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Congressman Evan Jenkins

Representing the 3rd District of West Virginia


October 4, 2017
Press Release
GAO study to advance our understanding of how to treat drug-exposed newborns and infants

WASHINGTON – U.S. Representative Evan Jenkins (R-W.Va.) and Senator Shelley Moore Capito (R-W.Va.) announced the release today of the Government Accountability Office’s study on neonatal abstinence syndrome.

The study, “Federal Action Needed to Address Neonatal Abstinence Syndrome,” is the first federal study of its kind to examine best practices and approaches to treating newborns exposed to opioids during pregnancy. Please click here to read the study.

The report recommends several practices to address NAS and improve treatment for these newborns, including educating expectant mothers on prenatal care. It also suggests educating healthcare providers on screening and treating NAS, as well as addressing the stigma faced by pregnant women who use opioids that keeps them from getting treatment.

Rep. Jenkins introduced legislation, the NAS Healthy Babies Act, to require this study, which the House passed last year. Thanks to the work of Rep. Jenkins and Sen. Capito, the legislation was included in the final version of the Comprehensive Addiction and Recovery Act, which was signed into law by the president.

“Suffering through withdrawal from exposure to drugs such as heroin and other opioids is a horrific way to start one’s life, but tragically that’s the reality for many newborns in West Virginia and across the country. I was proud to sponsor and champion the law that required this study so we could expand our knowledge of NAS and how to care for these precious newborns. Every child deserves the best chance for a healthy start in life,” Rep. Jenkins said. “This report showed that there are other options for care outside of a hospital that may be more suitable for some babies, like the care being given at Lily’s Place in Huntington. It also found that we can and must do more to work with caregivers in our communities. Based on this report’s findings, I am ready to draft new legislation to find and promote solutions to help these babies and stop the opioid epidemic.”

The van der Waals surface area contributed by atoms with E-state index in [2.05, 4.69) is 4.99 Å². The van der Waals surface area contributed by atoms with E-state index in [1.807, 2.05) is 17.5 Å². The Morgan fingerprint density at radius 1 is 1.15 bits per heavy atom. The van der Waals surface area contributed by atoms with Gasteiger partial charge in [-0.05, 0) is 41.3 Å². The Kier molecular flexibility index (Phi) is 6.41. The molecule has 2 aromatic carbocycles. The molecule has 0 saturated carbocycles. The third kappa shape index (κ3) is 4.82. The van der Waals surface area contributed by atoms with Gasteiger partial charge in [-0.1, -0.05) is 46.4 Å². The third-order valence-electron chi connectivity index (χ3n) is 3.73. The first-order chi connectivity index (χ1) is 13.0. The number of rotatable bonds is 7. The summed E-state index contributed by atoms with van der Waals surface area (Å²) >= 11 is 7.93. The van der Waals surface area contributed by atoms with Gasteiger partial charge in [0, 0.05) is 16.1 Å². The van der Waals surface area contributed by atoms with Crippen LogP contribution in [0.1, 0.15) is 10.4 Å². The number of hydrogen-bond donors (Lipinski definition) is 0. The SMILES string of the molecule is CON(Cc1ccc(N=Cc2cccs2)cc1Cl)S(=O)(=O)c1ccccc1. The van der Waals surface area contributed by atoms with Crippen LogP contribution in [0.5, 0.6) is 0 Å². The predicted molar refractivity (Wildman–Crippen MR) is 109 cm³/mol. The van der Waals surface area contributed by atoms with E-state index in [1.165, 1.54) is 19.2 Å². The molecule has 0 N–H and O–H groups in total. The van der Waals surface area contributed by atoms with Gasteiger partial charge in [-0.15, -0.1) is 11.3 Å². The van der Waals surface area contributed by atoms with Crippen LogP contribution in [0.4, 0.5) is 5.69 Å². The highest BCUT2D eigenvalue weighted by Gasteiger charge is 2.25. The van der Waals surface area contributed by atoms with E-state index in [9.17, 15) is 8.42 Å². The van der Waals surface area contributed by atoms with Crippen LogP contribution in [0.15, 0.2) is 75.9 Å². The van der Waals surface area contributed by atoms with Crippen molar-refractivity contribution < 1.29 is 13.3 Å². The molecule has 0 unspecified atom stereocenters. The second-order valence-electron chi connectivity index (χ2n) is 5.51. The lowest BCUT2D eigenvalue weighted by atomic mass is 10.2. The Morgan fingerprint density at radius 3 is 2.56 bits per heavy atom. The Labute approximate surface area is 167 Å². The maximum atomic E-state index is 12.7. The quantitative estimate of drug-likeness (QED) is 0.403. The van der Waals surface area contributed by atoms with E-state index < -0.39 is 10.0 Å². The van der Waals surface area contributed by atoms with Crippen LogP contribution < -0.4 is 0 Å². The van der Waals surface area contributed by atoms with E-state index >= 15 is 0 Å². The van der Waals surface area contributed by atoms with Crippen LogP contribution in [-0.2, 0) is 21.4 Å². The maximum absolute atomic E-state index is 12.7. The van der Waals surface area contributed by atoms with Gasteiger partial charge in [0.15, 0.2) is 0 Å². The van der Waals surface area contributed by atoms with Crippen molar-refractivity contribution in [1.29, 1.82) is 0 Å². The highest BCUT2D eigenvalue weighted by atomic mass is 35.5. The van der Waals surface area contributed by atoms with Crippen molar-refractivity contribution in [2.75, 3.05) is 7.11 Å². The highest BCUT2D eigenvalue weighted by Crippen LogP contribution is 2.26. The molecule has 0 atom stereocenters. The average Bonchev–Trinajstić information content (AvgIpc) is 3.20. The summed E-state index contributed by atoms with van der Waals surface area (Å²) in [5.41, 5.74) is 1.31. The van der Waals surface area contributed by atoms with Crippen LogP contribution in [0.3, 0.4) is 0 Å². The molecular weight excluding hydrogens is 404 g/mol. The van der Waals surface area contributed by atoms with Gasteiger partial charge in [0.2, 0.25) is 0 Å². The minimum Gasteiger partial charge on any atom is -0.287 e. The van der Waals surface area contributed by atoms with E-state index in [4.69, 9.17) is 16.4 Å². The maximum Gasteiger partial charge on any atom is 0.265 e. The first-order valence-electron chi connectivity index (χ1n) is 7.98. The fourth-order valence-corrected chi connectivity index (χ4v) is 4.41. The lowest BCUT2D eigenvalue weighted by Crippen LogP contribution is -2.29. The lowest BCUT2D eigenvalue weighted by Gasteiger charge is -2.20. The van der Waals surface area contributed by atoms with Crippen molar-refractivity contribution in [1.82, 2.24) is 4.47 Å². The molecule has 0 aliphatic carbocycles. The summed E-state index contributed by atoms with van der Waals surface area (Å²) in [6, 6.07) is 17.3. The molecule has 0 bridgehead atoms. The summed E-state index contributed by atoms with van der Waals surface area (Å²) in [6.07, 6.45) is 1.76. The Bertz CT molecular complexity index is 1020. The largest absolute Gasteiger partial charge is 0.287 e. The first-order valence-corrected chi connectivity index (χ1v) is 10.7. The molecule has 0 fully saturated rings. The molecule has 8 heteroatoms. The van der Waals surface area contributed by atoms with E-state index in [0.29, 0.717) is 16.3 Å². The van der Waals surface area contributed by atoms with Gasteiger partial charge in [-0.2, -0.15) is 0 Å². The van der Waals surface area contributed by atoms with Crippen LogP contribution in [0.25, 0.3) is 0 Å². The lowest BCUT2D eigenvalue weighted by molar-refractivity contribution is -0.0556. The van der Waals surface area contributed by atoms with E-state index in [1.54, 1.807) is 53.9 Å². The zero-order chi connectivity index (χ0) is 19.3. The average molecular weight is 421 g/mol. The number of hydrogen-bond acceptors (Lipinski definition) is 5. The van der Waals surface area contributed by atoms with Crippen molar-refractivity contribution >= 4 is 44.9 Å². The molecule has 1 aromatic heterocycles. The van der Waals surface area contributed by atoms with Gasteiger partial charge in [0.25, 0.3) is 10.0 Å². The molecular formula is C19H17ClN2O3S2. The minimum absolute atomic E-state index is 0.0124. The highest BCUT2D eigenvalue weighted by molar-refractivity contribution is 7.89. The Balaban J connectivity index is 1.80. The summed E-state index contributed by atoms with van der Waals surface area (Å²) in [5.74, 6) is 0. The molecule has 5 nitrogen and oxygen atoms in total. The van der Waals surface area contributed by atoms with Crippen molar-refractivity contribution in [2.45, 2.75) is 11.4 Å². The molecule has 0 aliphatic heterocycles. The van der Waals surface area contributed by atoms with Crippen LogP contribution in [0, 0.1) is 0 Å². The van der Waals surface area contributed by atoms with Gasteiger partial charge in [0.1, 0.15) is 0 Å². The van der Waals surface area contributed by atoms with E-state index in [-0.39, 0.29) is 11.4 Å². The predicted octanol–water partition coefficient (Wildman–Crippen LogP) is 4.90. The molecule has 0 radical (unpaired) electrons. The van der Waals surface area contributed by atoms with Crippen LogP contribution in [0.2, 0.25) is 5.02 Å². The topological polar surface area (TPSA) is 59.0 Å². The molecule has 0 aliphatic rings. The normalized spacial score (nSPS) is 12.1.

“We hear heartbreaking stories every day about the tragic deaths and painful struggles of individuals dealing with addiction, but some of the most heartbreaking are those of infants who are exposed to opioids before they’re even born. It’s important that we do more to draw attention to this issue and take action to address it. That’s why I pushed to make sure CARA included a provision requiring this study and have continued working to advance legislation that will help these infants,” Sen. Capito said. “West Virginia is so fortunate to be home to Lily’s Place, a wonderful facility that provides the kind of specialized care infants going through withdrawal need. However, many families across the country don’t have access to that kind of care or don’t even know it’s a possibility. By raising awareness of treatment options like those available at Lily’s Place and exploring strategies to help infants in need, we can really begin to address this tragic aspect of the opioid crisis. This study is another step in a much larger fight, but it’s a welcome and useful tool that I know will inform our efforts moving forward.”

Rep. Jenkins and Sen. Capito have worked together on other legislation to address the opioid crisis and help NAS newborns. In the House, Rep. Jenkins introduced the bipartisan Caring Recovery for Infants and Babies (CRIB) Act, which Sen. Capito helped introduce in the Senate.

The CRIB Act would build on the best practices of Lily’s Place in Huntington for treating NAS babies. It would also make it easier for similar centers to open across the country by cutting regulatory red tape.